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Important FYI About Trading In Your Car

Updated on December 6, 2011

Sooner or later everyone will want a new or newer car. There are two avenues: sell your car privately to get the most value and then go buy a car, or, trade in your car for a new or newer car.

Most car dealers use Galves or Blackbook to determine your car's trade in value. Most do not use Kelly Blue book, which is for consumers.Galves is primarily for dealers and is not free. Blackbook is free and one can google it to locate it. Other consumer websites are truecar.com, which tries to get the lowest price on a new car, and Cargurus.com, which is a great site to locate cars as it checks with vehix and many other sites. Some dealers also rely on autotrader.com to determine the trade in value.

Trading in the car is usually not the best thing. The reason being is that no dealer will take in a trade unless they can make at least $1,000 in on the trade. This is true even if your car's real value is more. The trade in value is more about the car you want to trade for than about the real value of the trade in. For example, a 2005 Outback LL Bean wagon, sold new for $28K. The same car with 90K miles on it now, retails for $15-16K on most lots. However, the person who traded it in might have got anywhere from $8400 (autotrader) or $11-12K (blackbook, KBB). How much depends on the car he wants. The more expensive it is, the higher the trade in will be. Let's say, the the car wanted was a 2007 VW Jetta S with 50K on it. It retails for $11K. There is no way the dealer will give $11K for the subaru (per KBB or Blackbook) because the VW retails for the same and no profit will result from it. So, the dealer will offer not more than $10K, maybe less, in order to make a profit on the deal. Then, the Subaru will retail for $15-16K and when sold, the total deal profit will come to $6-7K. Dealers want to make money at both ends of the transaction (the trade-in and then later the sale of the trade in).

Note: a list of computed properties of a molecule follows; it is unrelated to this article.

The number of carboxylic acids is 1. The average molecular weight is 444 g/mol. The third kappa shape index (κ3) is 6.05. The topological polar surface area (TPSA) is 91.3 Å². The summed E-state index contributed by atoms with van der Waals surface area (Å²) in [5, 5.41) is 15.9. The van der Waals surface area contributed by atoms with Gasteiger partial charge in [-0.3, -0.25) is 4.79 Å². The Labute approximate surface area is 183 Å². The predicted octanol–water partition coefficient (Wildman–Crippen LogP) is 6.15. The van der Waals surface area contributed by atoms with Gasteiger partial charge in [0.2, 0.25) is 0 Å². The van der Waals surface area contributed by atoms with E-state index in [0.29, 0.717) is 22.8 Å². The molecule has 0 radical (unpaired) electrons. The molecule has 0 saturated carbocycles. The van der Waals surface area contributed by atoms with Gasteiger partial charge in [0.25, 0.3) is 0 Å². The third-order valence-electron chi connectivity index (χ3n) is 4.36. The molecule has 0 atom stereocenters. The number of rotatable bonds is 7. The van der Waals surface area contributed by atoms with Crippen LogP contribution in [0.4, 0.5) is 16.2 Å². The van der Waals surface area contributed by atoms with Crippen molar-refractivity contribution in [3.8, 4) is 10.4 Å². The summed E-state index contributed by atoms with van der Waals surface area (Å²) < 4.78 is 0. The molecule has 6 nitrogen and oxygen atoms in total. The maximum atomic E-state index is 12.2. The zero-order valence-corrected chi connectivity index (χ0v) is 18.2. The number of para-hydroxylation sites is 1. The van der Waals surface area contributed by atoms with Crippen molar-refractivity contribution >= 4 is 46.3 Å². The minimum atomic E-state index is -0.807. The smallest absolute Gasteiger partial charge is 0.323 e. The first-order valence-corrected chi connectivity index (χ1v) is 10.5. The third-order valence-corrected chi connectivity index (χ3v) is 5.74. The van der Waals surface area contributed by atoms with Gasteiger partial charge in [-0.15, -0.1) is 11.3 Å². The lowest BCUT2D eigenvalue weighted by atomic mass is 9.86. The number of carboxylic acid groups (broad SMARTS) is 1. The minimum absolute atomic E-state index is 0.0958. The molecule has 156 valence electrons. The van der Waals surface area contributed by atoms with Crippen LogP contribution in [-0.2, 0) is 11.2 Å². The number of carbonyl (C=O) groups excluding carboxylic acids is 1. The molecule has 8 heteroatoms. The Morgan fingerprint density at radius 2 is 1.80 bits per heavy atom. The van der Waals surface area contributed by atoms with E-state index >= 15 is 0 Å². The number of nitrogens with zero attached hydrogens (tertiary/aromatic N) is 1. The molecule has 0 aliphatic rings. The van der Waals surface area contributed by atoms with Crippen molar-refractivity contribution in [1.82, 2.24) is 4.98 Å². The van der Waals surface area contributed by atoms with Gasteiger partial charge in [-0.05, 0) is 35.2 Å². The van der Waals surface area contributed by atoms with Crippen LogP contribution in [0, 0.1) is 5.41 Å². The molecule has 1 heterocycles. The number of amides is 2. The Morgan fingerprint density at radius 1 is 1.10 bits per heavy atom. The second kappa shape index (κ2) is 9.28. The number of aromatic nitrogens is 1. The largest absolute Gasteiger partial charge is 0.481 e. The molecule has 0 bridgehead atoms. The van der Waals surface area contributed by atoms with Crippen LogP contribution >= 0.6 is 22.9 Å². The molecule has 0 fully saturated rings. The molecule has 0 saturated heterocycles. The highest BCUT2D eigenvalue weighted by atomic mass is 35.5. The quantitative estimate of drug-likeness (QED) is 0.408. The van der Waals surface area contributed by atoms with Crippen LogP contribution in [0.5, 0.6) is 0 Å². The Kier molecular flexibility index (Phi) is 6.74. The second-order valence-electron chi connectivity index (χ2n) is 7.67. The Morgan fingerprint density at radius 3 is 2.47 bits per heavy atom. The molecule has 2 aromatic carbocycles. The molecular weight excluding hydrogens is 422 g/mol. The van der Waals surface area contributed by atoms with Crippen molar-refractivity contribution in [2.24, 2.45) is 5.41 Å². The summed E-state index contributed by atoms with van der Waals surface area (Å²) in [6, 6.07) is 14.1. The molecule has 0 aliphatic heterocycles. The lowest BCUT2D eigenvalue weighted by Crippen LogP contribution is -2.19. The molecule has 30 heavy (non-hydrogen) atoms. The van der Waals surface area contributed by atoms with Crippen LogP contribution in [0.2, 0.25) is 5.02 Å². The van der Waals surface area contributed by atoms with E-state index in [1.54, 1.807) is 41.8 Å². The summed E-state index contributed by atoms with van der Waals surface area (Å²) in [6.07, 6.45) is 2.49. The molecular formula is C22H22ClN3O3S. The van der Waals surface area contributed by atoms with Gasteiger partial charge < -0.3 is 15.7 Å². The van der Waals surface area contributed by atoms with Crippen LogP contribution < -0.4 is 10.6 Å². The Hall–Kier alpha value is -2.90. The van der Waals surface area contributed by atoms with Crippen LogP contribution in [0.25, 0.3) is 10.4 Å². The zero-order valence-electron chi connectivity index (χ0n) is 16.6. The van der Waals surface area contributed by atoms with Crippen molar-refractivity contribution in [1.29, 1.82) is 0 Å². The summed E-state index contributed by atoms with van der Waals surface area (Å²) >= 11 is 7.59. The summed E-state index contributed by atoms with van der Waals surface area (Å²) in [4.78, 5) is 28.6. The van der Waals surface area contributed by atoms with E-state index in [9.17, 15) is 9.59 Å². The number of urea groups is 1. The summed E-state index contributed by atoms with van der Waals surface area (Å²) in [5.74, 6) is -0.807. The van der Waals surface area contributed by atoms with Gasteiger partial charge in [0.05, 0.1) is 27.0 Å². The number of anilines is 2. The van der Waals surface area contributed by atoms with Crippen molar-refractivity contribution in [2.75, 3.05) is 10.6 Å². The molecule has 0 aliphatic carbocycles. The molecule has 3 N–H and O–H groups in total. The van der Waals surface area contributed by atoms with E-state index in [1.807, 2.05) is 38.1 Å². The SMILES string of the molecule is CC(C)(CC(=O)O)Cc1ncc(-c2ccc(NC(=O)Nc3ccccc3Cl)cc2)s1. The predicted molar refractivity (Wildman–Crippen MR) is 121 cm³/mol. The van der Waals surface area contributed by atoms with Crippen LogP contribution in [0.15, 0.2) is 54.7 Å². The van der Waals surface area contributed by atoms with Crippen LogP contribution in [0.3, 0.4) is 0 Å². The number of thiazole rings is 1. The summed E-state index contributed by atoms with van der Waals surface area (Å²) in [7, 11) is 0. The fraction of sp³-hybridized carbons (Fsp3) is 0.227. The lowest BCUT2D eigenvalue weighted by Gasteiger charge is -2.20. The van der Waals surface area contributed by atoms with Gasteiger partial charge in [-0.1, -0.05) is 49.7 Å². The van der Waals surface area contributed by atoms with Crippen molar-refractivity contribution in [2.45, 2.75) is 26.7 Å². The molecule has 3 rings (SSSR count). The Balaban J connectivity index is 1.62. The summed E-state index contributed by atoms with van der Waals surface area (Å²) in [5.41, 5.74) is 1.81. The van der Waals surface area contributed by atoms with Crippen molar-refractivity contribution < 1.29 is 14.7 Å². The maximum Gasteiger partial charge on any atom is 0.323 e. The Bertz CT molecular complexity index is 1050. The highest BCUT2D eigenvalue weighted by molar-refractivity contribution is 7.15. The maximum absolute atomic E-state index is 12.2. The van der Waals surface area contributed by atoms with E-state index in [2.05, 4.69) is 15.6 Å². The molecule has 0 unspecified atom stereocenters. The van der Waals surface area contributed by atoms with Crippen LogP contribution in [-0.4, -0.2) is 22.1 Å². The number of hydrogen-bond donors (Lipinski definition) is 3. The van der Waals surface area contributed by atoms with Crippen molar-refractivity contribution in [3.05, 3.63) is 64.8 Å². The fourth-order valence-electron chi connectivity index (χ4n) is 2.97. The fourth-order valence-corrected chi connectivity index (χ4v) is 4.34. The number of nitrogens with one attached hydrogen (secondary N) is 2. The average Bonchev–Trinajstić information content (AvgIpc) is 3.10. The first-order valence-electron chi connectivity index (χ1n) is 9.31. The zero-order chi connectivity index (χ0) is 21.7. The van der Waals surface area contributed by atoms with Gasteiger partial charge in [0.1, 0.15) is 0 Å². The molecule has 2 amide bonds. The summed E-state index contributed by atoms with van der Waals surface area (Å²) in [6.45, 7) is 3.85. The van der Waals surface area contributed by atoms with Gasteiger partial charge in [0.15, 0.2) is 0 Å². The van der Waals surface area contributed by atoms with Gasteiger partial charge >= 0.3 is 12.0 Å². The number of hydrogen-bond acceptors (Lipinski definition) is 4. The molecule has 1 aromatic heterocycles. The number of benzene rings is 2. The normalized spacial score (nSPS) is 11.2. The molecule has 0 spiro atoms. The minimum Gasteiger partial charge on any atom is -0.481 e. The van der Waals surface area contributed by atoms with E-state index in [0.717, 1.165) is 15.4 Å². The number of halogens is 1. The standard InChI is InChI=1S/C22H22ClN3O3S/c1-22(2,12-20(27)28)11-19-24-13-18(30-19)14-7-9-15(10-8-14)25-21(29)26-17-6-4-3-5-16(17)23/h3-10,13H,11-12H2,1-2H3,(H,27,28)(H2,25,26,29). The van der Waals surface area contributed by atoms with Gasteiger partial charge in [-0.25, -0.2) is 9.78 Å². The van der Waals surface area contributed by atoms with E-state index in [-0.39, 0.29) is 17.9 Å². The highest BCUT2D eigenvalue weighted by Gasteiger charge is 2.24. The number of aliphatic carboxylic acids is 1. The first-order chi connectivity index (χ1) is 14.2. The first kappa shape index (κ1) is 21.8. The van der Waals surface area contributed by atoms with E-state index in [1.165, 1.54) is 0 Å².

The real value is ignored on the Subaru and lower than normal because the VW is low retail. Anyone in their right mind knows the top of the line Subaru wagon must be worth more than the basic VW Jetta model. Thus, the dealer ends up with the better end of the deal-always. Autotrader seems to favor dealers with artificial low trade in values, while KBB and Blackbook are more realistic.

To determine how much a car depreciates, simply look at the same car three years earlier to see what they are retailing for and at trade in. This will also help you determine if the car you want will remain of value.

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    • imkd profile image

      imkd 

      7 years ago

      thanks for your help. few weeks ago i looked for a used car and didn't like it so much.

      Thanks for this information this will definitely help me to select one ;)

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